In recent years, banks and credit unions are required to ask people whether they want to “opt in” for overdraft protection for their checking accounts. It is important to point out that overdraft protection and nonsufficient funds (NSF) are not the same things, as many people get these two confused.
To illustrate how overdraft protection works and how it is different from NSF, we will look at what happens when you attempt to make a purchase using your debit card, or a check arrives and is to be cleared against your account but you lack sufficient funds. Your financial institution will do one of several different things, based on the services offered by your financial institution and how you have your account set up.
- They will pay the amount and charge you an overdraft courtesy fee if you “opted in.”
- They will transfer the funds from a linked savings account into the checking account for overdraft protection and process the payment.
As you can see, the primary benefit of having overdraft protection is it prevents embarrassment when you are checking out so your debit card is not declined. In addition, if you still write checks, you do not have to worry about the added fees and costs associated with NSF, which we will discuss shortly.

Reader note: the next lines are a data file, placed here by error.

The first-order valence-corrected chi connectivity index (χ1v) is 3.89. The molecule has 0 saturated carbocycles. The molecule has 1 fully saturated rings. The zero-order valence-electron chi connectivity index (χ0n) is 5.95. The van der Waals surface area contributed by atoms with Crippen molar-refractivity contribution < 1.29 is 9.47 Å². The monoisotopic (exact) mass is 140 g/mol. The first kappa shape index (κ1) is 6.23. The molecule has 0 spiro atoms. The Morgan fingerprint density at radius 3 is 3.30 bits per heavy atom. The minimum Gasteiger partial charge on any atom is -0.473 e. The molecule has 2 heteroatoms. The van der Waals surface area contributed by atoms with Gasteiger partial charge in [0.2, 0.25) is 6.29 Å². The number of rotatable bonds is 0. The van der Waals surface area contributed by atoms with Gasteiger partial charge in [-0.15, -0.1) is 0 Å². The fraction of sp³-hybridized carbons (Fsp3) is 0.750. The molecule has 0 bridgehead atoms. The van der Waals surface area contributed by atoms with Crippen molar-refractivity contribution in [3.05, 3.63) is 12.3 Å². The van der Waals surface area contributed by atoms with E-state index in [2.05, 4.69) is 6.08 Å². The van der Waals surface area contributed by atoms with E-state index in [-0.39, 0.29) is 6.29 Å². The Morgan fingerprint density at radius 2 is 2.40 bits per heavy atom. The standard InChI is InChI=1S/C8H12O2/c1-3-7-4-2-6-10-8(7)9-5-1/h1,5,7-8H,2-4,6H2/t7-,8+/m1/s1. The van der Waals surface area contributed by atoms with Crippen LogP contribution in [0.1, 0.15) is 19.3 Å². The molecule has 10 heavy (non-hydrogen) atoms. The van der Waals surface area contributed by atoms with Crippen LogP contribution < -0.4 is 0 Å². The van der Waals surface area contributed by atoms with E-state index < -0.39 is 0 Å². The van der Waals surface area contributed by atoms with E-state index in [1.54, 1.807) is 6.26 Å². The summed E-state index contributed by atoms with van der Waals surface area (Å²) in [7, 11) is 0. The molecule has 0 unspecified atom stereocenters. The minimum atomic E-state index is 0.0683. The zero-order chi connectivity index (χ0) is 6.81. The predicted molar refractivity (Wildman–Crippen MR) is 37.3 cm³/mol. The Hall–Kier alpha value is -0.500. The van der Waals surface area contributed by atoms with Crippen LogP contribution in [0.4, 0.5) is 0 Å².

Another benefit of having overdraft protection is in cases where you have an unexpected emergency and do not have a credit card or cash to cover the costs, like your car broke down and you had to get it towed and repaired. Plus, you do not have to worry about situations where you have a payment due on a certain date but may be short on the funds to cover the full amount.
While overdraft protection can be a blessing for many people, unless you have a linked account to draw from you should not make it a habit to frequently overdraw your account, as the fees can start to add up. Plus, your reputation with your financial institution could be hurt.
Why Overdraft Protection Is Better Than NSF
With NSFs, you can be charged multiple fees by your credit union or bank, along with a fee from the depositor’s credit union or bank, and, on top of these, a returned check fee charged by the person to whom you owe the payment, which can easily add up to well over $100 per NSF item. In addition, any unpaid items are reported to ChexSystems, which is like a credit reporting agency and can affect your ability to open new financial accounts.
The best way to avoid fees associated with NSFs and overdrafts is to monitor your account balance and keep track of your spending. Here at The People’s Federal Credit Union, we are happy to offer overdraft courtesy after 60 days for a new member checking account should you opt-in, and we are happy to link a savings account to your new checking account for free to serve as overdraft protection. We also make it easy to monitor your accounts with our mobile and internet apps. To learn more about our apps, share savings, and rewards checking accounts, please feel free to stop by your nearest branch or contact us at 806-359-8571 today!